Having a clear idea of the steps required in the investigation will also enable organizations to use technology to automate parts of the process, which will save time and minimize the possibility of making a mistake. Evidence collection and management is a critical step, as well as generating a pre-defined task list and assigning the tasks.
If the system being used to support investigations can take certain actions, such as remotely connecting to the host and taking a snapshot of the system based on an automated alert, or generate a checklist with pre-defined tasks for a particular incident type, responders can deal with low-risk and routine incidents faster and more efficiently, freeing them up to work on more labor-intensive tasks and higher-risk incidents, experts say.
There is no definitive tool or ubiquitous platform for tracking all the information gathered during an investigation or for recording what steps the incident responders have taken, says Chris Triolo, vice president of professional services, enterprise security products at HP Software. As a result, organizations have a tremendous amount of flexibility when it comes to deciding how to manage their investigations.
"Many organizations do rely on Excel spreadsheets or just use a Word template to document every new incident," Triolo notes. But relying on spreadsheets to manage investigations can be time-consuming and downright challenging when there are multiple IT security incidents in progress.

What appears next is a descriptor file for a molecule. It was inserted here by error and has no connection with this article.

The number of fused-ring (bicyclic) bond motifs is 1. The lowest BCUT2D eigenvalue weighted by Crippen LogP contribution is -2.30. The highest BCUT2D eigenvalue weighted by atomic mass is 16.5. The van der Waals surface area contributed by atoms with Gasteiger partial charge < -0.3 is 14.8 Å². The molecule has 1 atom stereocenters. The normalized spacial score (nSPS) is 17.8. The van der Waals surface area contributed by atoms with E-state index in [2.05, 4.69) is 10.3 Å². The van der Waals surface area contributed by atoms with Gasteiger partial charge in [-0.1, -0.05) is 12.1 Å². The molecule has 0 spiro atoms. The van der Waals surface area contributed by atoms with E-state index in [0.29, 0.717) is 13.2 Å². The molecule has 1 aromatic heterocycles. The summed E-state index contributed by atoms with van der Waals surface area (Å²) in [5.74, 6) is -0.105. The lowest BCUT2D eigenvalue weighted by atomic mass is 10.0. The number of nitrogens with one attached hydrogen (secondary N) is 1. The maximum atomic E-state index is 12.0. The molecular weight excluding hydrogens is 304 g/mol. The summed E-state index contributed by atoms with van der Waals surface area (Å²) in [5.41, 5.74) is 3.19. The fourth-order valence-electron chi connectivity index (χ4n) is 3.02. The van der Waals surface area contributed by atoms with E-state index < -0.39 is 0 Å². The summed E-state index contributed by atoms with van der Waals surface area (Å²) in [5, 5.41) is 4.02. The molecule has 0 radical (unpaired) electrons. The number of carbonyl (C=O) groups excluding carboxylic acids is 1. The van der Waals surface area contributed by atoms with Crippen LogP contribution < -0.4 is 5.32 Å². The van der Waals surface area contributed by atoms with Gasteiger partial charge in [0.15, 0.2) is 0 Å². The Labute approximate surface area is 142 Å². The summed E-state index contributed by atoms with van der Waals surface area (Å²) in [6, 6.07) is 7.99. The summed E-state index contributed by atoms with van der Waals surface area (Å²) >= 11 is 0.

USA Funds, an Indianapolis-based organization that assists students with financial aid for higher education, previously relied on different investigative tools depending on the nature of the incident and tracked incident response efforts with a spreadsheet, says Milan Tesanovich, the non-profit's director of information risk management. As a result of switching to a cloud-based incident response service from Co3 Systems, the response team now spends one-tenth of the time it took previously to manage incidents, Tesanovich claims.
Automating portions of the workflow also increased the team's accountability. With the software, USA Funds can establish "detailed evidence of the extent and timeliness of our compliance and due diligence efforts investigation," Tesanovich says.
For forensics, organizations can take advantage of SIEM platforms for increased visibility within the network infrastructure. Integrating the data with functions such as evidence attachment, internal ticketing, communication, and status tracking ensures teams can access both the workflow rules and data at once, says David Dudley, an incident response team leader at San Jose-based Rook Consulting, which specializes in risk management.
But automated tools aren't always the best option for notifying the next person in the chain. "It's still much faster to pick up a phone and call. The last thing you want is to have the e-mail sit in the Inbox," Houser says. But logging that the call was made on the work ticket or recording the conversation is useful for tracking and auditing the workflow, he adds.